There is basically no oversight, or supervision of anyone’s work, so to an extent you can just do what you want. This sounds great, but actually, you spend your entire day questioning whether you are doing a good job or not? It’s up to you entirely to seek feedback from colleagues, mentors or external supervisors, but in reality you can just do whatever you want (or what you believe is right). I’m extremely lucky to have a group of dynamic and clever people as a network to draw upon and tell me I’m being an idiot when I am (and they will).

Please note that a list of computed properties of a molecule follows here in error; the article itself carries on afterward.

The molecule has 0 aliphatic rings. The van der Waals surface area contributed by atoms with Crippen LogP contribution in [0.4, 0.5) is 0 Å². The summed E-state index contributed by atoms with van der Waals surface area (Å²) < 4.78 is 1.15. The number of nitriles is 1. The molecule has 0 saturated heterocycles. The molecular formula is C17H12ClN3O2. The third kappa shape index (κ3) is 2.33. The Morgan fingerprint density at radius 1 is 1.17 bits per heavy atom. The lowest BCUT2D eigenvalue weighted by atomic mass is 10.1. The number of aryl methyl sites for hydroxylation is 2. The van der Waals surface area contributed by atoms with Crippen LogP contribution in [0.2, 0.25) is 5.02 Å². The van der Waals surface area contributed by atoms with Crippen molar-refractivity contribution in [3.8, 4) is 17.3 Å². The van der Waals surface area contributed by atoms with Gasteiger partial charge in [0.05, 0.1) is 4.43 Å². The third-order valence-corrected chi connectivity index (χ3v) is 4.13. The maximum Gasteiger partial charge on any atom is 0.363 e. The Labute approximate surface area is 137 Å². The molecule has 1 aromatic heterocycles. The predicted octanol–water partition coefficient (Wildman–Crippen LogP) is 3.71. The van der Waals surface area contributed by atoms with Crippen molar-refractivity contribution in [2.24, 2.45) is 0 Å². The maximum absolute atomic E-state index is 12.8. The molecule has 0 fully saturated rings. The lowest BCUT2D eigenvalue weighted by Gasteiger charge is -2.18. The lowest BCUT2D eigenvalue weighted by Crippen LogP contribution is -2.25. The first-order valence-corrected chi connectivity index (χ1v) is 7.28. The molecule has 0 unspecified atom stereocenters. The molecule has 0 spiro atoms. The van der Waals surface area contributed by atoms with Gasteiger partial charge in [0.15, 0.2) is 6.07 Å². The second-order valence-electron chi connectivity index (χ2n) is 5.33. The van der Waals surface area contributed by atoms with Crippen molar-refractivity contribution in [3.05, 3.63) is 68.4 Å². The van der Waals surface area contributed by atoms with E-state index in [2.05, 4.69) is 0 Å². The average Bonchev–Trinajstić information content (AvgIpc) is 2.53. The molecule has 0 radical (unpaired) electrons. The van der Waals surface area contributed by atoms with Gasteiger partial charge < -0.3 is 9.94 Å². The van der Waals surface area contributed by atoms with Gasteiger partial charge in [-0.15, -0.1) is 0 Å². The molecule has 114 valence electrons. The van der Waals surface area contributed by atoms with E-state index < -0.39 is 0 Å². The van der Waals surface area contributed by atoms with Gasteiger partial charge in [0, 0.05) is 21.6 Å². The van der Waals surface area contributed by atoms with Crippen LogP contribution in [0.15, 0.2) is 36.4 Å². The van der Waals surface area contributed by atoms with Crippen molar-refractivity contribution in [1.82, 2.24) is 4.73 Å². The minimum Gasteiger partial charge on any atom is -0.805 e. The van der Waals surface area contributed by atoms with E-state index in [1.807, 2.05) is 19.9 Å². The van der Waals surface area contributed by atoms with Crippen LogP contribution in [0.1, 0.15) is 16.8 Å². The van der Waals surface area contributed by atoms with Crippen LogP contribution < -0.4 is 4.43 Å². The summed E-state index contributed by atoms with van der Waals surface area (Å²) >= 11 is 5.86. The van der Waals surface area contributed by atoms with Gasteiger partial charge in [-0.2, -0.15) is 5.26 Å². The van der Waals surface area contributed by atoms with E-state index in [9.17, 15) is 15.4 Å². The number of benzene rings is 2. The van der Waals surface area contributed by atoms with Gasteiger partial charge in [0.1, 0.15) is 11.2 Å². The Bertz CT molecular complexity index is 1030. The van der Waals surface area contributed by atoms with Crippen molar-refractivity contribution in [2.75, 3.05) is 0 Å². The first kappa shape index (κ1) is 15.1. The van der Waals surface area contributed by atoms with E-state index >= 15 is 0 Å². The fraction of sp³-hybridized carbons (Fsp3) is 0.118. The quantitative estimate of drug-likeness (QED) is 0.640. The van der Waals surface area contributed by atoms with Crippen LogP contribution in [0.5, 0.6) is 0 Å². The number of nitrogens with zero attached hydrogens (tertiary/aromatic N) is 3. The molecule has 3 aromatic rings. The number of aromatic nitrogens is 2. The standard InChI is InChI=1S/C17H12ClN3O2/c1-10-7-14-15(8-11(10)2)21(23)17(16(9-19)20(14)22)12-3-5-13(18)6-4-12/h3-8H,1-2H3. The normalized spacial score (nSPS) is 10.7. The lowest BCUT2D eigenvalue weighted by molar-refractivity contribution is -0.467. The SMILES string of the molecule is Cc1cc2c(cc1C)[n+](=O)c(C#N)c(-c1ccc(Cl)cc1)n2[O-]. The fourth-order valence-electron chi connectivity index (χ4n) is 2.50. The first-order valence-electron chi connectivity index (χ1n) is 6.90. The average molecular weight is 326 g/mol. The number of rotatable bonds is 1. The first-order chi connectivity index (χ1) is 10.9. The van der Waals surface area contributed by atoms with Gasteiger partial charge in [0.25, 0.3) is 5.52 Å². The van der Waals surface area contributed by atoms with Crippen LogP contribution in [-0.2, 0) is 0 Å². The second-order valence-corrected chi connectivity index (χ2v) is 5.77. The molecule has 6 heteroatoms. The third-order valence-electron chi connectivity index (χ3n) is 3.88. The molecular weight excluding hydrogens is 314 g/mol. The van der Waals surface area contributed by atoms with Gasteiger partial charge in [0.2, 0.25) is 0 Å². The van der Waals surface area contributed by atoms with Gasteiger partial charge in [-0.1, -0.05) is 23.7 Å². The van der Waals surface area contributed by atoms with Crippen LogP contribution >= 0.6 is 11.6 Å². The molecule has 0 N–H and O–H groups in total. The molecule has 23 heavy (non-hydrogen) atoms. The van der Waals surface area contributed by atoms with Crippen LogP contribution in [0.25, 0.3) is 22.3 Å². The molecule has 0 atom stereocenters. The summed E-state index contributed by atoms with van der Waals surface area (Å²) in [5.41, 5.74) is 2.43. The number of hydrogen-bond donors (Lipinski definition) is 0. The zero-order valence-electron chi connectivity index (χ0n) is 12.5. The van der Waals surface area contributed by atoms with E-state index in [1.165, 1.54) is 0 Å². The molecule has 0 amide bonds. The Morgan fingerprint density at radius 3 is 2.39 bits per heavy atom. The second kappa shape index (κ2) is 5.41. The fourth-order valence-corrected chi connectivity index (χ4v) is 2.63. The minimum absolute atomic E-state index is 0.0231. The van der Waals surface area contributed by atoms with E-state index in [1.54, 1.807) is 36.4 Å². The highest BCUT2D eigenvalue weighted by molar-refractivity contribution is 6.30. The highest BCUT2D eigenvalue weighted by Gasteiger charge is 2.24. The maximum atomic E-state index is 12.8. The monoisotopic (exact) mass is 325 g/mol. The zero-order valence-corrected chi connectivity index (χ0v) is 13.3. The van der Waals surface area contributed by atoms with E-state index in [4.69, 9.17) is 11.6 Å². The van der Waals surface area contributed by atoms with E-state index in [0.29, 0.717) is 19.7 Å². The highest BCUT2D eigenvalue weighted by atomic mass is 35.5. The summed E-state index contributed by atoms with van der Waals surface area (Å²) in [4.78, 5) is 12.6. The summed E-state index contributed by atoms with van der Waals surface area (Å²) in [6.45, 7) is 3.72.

Which is how I ended up being “bullied” by a colleague. I’m not sure that “bullied” is the right word and I still feel a little silly saying it, though that’s how it felt to me. For a long period (over a year), working with this person has given me significant anxiety, which on reflection, has probably made the situation worse in how I’ve responded to them. But in my defence, and I’m going to say this outright (because if I’ve resigned, then hey, I can), the problem with having little real supervision in our world is that clinicians start to develop and hold on biases, for example “this is how we’ve/I’ve always done things” and then start to believe that that’s how it should be done by everyone, all, the time. And then, let’s say, a colleague does something that said clinician doesn’t think is the right way to do things (according to their bias). End result: they call you up and give you a telling off, pushing you to the point of a panic attack on the side of the highway at the start of another 12 hour day, and then get annoyed and demand an apology because you didn’t agree with them then and there.